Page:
This is not to say that all of Zap Comix No. 16 is bad, as there are a few gems to be found among the sludge. Spain Rodriguez’s stories feature the sort of dense, detailed art and gritty storytelling that he’s long been known for, and his tales of the Road Vultures Motorcycle Club are always welcome. Disturbingly, though, Rodriguez’s art is cluttered with un-erased pencil lines for some reason, and faces in some panels were left inexplicitly un-inked. The final Wonder Warthog story by the legendary Gilbert Shelton is one of the book’s color sections and it’s a real hoot, as is Crumb’s four-color “The Unbearable Tediousness of Being,” which displays a spark of his talent. Shelton’s Furry Freak Brothers story – “Phineas Becomes A Suicide Bomber” – was inked by the artist for the deluxe box set but this version was inked by Paul Mavrides. Either way, it’s a classic Freak Brothers farce with the ever-serious Phineas, as always, as the fool.               

The Reverend’s Bottom Line


Overall, I’d have to say that Zap Comix No. 16 is a mediocre collection that might have been so much more. Perhaps his own less-than-stellar work is what caused Crumb to shelf the issue in the first place, and maybe it’s merely the last gasp from a formerly revolutionary group of artists and writers that have long since been eclipsed by the subsequent generations they influenced and inspired to pick up pen and ink.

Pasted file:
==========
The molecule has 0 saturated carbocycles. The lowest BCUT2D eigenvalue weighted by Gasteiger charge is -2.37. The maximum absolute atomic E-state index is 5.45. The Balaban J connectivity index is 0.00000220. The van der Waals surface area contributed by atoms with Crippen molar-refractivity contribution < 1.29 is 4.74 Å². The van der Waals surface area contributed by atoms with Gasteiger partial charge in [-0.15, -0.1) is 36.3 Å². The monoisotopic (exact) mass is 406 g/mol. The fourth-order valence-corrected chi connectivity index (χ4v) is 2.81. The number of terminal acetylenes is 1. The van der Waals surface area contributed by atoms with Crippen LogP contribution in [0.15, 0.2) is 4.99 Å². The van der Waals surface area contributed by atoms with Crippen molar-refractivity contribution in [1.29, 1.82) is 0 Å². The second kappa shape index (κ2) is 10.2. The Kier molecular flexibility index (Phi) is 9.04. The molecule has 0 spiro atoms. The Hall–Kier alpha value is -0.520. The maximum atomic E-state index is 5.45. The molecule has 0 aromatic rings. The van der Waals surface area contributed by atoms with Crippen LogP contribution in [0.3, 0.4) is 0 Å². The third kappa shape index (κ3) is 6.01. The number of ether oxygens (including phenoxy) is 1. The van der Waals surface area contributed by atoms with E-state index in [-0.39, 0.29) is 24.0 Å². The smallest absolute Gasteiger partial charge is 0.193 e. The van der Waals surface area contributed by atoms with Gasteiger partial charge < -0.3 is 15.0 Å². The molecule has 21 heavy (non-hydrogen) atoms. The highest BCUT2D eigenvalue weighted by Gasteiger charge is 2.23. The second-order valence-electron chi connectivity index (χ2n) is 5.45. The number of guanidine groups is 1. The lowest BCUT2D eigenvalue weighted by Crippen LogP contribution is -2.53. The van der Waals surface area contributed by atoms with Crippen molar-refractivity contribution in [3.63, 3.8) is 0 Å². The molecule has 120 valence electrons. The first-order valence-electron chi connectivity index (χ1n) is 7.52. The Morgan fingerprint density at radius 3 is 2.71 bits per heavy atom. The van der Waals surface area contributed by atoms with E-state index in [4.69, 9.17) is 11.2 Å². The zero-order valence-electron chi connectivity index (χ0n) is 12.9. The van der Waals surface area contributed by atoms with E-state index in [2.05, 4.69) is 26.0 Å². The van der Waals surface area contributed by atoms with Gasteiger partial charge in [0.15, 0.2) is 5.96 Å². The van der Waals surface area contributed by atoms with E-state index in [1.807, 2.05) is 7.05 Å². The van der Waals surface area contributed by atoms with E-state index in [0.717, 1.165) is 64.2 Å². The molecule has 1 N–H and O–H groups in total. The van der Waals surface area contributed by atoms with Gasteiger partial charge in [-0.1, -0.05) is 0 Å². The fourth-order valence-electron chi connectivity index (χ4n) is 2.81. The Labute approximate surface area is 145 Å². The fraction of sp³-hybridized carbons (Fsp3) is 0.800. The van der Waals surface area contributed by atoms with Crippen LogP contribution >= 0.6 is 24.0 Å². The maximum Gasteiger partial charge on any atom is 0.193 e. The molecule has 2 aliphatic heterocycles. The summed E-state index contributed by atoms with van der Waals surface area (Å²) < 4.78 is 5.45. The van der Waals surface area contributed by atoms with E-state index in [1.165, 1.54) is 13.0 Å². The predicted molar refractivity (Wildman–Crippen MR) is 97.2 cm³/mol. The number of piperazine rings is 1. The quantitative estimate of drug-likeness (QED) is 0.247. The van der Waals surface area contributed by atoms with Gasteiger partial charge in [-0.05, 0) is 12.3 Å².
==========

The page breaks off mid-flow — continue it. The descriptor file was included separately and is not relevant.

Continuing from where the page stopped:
The trade paperback format is perfect for this sort of collection, and I’d love to see Fantagraphics publish the other fifteen issues of Zap in similar graphic novel form (three or four issues per book) for those of us who can’t cough up half-a-yard for the limited edition box set. Considering the uninspired mix of material found in Zap Comix No. 16, I can only recommend the book for hardcore comix collectors. The rest of you should instead dig up some of the early issues to find out why Crumb called his Zap brethren “the baddest gang of cartoonists ever to wield their crow quills together.” Grade: C (Fantagraphics Book, published February 22, 2016)

Buy (If You Must) From Amazon.com: Zap Comix #16